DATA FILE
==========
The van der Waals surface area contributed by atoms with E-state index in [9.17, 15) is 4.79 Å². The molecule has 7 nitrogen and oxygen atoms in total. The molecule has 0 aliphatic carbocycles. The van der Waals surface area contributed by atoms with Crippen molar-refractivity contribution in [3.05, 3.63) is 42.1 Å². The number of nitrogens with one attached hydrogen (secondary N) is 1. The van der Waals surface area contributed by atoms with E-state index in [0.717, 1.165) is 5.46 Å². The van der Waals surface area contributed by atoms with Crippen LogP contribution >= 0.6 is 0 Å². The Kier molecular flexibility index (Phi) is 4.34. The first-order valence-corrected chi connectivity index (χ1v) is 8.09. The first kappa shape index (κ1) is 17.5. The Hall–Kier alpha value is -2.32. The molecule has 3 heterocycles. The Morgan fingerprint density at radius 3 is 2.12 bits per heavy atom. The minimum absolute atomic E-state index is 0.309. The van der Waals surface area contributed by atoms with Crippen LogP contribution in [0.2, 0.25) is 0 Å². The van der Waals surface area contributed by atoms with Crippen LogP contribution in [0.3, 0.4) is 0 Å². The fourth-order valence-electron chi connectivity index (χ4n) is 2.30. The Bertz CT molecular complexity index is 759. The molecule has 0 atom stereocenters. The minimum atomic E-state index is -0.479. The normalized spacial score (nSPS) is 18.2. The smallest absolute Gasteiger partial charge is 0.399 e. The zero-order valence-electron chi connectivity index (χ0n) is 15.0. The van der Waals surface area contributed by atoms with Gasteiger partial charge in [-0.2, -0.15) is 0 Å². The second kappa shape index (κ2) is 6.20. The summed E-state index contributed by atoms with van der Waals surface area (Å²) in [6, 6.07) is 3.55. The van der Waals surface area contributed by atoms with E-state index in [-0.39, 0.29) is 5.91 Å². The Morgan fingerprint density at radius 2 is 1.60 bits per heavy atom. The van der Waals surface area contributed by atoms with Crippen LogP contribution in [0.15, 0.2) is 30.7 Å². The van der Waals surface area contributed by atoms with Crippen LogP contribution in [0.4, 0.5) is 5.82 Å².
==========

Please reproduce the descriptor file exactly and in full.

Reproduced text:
The van der Waals surface area contributed by atoms with E-state index in [9.17, 15) is 4.79 Å². The molecule has 7 nitrogen and oxygen atoms in total. The molecule has 0 aliphatic carbocycles. The van der Waals surface area contributed by atoms with Crippen molar-refractivity contribution in [3.05, 3.63) is 42.1 Å². The number of nitrogens with one attached hydrogen (secondary N) is 1. The van der Waals surface area contributed by atoms with E-state index in [0.717, 1.165) is 5.46 Å². The van der Waals surface area contributed by atoms with Crippen LogP contribution >= 0.6 is 0 Å². The Kier molecular flexibility index (Phi) is 4.34. The first-order valence-corrected chi connectivity index (χ1v) is 8.09. The first kappa shape index (κ1) is 17.5. The Hall–Kier alpha value is -2.32. The molecule has 3 heterocycles. The Morgan fingerprint density at radius 3 is 2.12 bits per heavy atom. The minimum absolute atomic E-state index is 0.309. The van der Waals surface area contributed by atoms with Crippen LogP contribution in [0.2, 0.25) is 0 Å². The van der Waals surface area contributed by atoms with Crippen LogP contribution in [0.3, 0.4) is 0 Å². The fourth-order valence-electron chi connectivity index (χ4n) is 2.30. The Bertz CT molecular complexity index is 759. The molecule has 0 atom stereocenters. The minimum atomic E-state index is -0.479. The normalized spacial score (nSPS) is 18.2. The smallest absolute Gasteiger partial charge is 0.399 e. The zero-order valence-electron chi connectivity index (χ0n) is 15.0. The van der Waals surface area contributed by atoms with Gasteiger partial charge in [-0.2, -0.15) is 0 Å². The second kappa shape index (κ2) is 6.20. The summed E-state index contributed by atoms with van der Waals surface area (Å²) in [6, 6.07) is 3.55. The van der Waals surface area contributed by atoms with E-state index in [-0.39, 0.29) is 5.91 Å². The Morgan fingerprint density at radius 2 is 1.60 bits per heavy atom. The van der Waals surface area contributed by atoms with Crippen LogP contribution in [0.15, 0.2) is 30.7 Å². The van der Waals surface area contributed by atoms with Crippen LogP contribution in [0.4, 0.5) is 5.82 Å².